Problem selection can also value setting up your question in such a way that it can be probed by a skeptical audience in important and meaningful ways. Building in space for this can help to promote deeper understanding. Finally, there may be loose, but workable distinctions between good big and good small problems--good big problems could be composed of many small parts that are tractable. There was some disagreement over whether or not to consider the relevance of these questions, considering this comes at a cost of properly assessing value. Good small problems are those which we can a priori tell we will be able to make meaningful progress on.
There was some sense that the process of working through a problem might be better informed by a Polya-style approach. Would approaching a question through Polya-tinged lenses avoid lost effort when a bit of deliberation would've made you realize the answer was there all along? If your problem lends itself well to the highly structured and organized Polya approach, does that mean you've ambled onto a good problem? Is there some flexibility in the Polya approach to build a scientific groundwork upon which other, more fundamental, insight may in the future lie? These are all questions we might like to know.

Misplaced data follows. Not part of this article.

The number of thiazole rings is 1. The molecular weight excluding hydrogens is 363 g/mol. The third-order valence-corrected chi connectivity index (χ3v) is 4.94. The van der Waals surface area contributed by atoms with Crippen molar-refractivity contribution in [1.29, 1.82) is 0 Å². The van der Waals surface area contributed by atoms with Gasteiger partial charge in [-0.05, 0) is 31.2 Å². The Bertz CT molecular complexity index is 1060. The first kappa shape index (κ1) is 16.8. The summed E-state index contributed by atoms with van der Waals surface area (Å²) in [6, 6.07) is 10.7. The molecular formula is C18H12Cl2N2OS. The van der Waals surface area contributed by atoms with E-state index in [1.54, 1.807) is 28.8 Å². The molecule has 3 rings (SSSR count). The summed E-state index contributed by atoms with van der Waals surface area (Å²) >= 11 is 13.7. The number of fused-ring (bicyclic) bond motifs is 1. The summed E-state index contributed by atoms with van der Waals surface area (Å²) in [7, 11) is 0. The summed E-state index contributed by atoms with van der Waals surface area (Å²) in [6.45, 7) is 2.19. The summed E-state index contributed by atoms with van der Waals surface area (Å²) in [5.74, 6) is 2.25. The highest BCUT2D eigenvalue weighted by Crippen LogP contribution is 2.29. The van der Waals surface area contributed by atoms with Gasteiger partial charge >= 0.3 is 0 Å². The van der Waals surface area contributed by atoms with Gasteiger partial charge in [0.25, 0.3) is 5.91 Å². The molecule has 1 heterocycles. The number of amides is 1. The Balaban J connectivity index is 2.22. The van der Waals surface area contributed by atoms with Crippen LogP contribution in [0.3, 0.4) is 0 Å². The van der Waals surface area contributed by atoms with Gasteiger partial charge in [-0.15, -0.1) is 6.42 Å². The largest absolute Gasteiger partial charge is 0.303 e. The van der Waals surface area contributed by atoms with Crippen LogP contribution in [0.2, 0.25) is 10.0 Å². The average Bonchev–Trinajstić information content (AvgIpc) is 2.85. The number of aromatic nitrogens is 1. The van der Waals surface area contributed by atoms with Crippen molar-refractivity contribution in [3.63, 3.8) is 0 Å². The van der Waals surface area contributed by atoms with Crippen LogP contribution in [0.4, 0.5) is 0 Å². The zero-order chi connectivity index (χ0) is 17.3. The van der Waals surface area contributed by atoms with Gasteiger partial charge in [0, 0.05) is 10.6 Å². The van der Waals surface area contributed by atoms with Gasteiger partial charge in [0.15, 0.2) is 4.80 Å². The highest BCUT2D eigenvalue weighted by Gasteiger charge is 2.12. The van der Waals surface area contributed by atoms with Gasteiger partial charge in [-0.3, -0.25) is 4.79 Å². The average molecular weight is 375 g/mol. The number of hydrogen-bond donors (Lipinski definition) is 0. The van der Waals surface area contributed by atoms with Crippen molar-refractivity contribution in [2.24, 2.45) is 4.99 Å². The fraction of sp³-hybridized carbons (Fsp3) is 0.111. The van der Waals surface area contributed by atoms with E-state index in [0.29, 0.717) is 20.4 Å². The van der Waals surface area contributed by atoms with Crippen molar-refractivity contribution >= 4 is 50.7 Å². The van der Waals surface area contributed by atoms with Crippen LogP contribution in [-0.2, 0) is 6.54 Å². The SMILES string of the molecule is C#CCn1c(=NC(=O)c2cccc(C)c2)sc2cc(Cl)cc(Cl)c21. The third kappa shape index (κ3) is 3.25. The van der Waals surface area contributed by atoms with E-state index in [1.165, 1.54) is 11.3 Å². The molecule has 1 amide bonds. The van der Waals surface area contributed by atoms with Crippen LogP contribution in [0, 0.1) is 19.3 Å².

Finally, there was some recognition that there are limitations to how much Poly-ana research we can realistically pursue. Institutional constraints, the research funding environment, and current research directions that might provide traction all influence the sphere of available questions. Some bright person mentioned that building flexibility into the exploration of a topic is therefore fundamental to advances in understanding.
3) Abrupt Climate Change: An application of Polya (and everything else)
The first question asked in shifting to our case study of Abrupt Climate Change was, "What is the PROBLEM?" There were a lot of nodding heads after this, so I guess the general consensus was that this was a poorly-posed problem as it stood.